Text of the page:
Learn Now, What Is The Difference Between Soil And Dirt

Soil vs Dirt

One day while in the garden, I told my son not to dig a hole in the soil and, sometime later, told him not to bring dirt into the house. He immediately asked me, “What is the difference between soil and dirt?” I tried explaining but knew that I was not doing a good job. I decided to dig into soil and dirt and find out more literally. Many people will know the basic differences between these two, but explaining may not be as easy.

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If you find yourself asking the same question about soil and dirt and are there any differences, then continue to read. It seems like the same thing has two different names. Soil allows plants to grow while dirt seems like a waste, something to be cleaned or washed off. We need soil in the garden, but it becomes annoying dirt when we track it into our homes.

What Is Soil?

What Is Soil

Soil is a living, dynamic medium. It is packed with bacteria, fungi, and other microorganisms. It is the life-supporting environment that supports both visible and invisible ecosystems. It is full of nutrients and microbes, and if you scoop it up in your hand, you will be able to form a ball with it without adding any moisture. If you notice worms in the soil, it very much means that it is fertile and suitable for the plants.

What Is Dirt?

What Is Dirt

Dirt may look like soil, but it is very different. Unlike soil, it is mostly dead. It is devoid of any beneficial nutrients and microbes that healthy plants require. Dirt is generally unable to support any kind of life form. It is often rocky, and even after adding water, it will not compact well. Dirt is not suitable as a gardening medium even with supplements like chemical fertilizers. Unfortunately, once the chemicals are added, the harshness will prevent the dirt from becoming healthy.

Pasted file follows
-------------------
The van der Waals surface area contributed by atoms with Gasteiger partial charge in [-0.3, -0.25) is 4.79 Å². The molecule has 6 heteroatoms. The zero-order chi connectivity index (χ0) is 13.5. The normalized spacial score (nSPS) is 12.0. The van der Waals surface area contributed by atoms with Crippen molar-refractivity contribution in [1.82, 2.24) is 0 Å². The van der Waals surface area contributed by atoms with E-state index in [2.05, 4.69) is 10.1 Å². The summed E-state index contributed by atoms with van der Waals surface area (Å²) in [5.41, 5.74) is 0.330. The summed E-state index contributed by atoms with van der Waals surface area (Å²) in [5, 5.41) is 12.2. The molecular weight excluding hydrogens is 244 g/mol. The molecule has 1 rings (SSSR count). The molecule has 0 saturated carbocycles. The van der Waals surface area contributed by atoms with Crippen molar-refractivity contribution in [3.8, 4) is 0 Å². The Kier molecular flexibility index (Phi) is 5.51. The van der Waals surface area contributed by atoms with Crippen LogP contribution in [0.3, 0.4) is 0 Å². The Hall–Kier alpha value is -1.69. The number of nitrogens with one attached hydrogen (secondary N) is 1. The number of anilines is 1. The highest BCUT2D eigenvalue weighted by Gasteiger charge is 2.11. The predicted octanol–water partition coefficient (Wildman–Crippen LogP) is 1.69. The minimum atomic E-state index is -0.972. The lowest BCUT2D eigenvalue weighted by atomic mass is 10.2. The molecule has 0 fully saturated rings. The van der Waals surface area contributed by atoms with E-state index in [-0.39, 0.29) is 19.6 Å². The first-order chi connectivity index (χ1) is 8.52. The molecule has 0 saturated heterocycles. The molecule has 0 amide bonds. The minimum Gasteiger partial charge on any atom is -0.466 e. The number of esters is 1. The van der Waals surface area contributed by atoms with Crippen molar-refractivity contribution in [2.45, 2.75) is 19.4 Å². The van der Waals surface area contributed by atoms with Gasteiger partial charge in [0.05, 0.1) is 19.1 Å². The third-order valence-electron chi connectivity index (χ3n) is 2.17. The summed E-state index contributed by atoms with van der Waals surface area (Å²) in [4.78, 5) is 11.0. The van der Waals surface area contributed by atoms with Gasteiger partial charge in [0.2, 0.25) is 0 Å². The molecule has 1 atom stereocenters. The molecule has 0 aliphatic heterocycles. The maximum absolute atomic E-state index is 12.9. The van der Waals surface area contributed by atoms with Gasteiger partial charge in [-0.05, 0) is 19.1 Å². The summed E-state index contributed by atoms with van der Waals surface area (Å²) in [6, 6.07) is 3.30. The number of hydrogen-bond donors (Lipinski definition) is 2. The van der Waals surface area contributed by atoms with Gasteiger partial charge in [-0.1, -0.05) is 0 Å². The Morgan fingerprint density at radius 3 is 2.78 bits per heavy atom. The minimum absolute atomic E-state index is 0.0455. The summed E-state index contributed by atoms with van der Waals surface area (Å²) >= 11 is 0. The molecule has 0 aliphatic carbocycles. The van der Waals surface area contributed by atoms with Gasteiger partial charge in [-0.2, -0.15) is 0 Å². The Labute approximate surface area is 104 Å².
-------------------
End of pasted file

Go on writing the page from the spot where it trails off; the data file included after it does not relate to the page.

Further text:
How Is Soil Formed?

All soil begins life as dirt. It takes thousands of years for rocks to erode, mix with organic matter, decay, and accumulate. If you dig a hole in your backyard, you will notice layers of soil. The deeper you go, the more layers you will find. Suppose, after a landslide, healthy soil washes away to a new area; it just becomes a pile of dirt! Factors which affect soil formation are

  • Climate
  • Organisms
  • Landscape
  • Base material
  • Time

However, you don’t have to wait for thousands of years to transform dirt into soil. By mixing living organisms with dirt, you can make soil.

Why Is Soil Important?

If you have good soil, then one gram of it may contain 75000 species of bacteria, 25000 species of fungi, 1000 species of protozoa, and several hundred species of small worms. This is like a mini-universe in every one gram of soil! Apart from these microorganisms, there are visible insects like beetles, earthworms, spiders, etc. in the soil. All of them die naturally and become food for other organisms. This life cycle is essential to all of us and affects our lives. Watch this video to learn more about soil and dirt.

  • Soil is crucial for our food security. We get food, fiber, feed, and fuel.